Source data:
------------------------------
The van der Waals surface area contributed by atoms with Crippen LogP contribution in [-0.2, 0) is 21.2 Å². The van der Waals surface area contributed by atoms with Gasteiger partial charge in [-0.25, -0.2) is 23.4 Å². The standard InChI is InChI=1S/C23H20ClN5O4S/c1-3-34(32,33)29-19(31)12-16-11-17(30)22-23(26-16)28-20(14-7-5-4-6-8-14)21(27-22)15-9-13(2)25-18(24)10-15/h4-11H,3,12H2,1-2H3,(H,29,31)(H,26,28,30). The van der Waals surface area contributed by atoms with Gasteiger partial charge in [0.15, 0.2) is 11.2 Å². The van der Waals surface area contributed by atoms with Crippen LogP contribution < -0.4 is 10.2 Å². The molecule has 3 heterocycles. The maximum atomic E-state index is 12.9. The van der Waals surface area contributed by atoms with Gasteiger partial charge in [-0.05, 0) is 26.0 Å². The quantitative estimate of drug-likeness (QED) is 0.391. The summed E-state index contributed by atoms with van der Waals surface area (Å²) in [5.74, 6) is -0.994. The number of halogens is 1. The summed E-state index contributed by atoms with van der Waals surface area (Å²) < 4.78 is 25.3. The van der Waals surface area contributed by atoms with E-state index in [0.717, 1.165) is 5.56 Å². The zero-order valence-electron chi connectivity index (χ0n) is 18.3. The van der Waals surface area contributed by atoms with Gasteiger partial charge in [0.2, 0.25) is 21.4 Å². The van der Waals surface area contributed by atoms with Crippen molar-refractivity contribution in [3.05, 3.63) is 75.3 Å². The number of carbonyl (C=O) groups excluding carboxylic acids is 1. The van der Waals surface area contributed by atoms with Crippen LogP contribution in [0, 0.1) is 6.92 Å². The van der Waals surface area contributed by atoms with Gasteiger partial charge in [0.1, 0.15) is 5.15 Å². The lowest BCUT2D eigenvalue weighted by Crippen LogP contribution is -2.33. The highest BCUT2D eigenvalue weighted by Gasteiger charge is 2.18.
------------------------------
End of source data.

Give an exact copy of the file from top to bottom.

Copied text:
The van der Waals surface area contributed by atoms with Crippen LogP contribution in [-0.2, 0) is 21.2 Å². The van der Waals surface area contributed by atoms with Gasteiger partial charge in [-0.25, -0.2) is 23.4 Å². The standard InChI is InChI=1S/C23H20ClN5O4S/c1-3-34(32,33)29-19(31)12-16-11-17(30)22-23(26-16)28-20(14-7-5-4-6-8-14)21(27-22)15-9-13(2)25-18(24)10-15/h4-11H,3,12H2,1-2H3,(H,29,31)(H,26,28,30). The van der Waals surface area contributed by atoms with Gasteiger partial charge in [0.15, 0.2) is 11.2 Å². The van der Waals surface area contributed by atoms with Crippen LogP contribution < -0.4 is 10.2 Å². The molecule has 3 heterocycles. The maximum atomic E-state index is 12.9. The van der Waals surface area contributed by atoms with Gasteiger partial charge in [-0.05, 0) is 26.0 Å². The quantitative estimate of drug-likeness (QED) is 0.391. The summed E-state index contributed by atoms with van der Waals surface area (Å²) in [5.74, 6) is -0.994. The number of halogens is 1. The summed E-state index contributed by atoms with van der Waals surface area (Å²) < 4.78 is 25.3. The van der Waals surface area contributed by atoms with E-state index in [0.717, 1.165) is 5.56 Å². The zero-order valence-electron chi connectivity index (χ0n) is 18.3. The van der Waals surface area contributed by atoms with Gasteiger partial charge in [0.2, 0.25) is 21.4 Å². The van der Waals surface area contributed by atoms with Crippen molar-refractivity contribution in [3.05, 3.63) is 75.3 Å². The number of carbonyl (C=O) groups excluding carboxylic acids is 1. The van der Waals surface area contributed by atoms with Crippen LogP contribution in [0, 0.1) is 6.92 Å². The van der Waals surface area contributed by atoms with Gasteiger partial charge in [0.1, 0.15) is 5.15 Å². The lowest BCUT2D eigenvalue weighted by Crippen LogP contribution is -2.33. The highest BCUT2D eigenvalue weighted by Gasteiger charge is 2.18.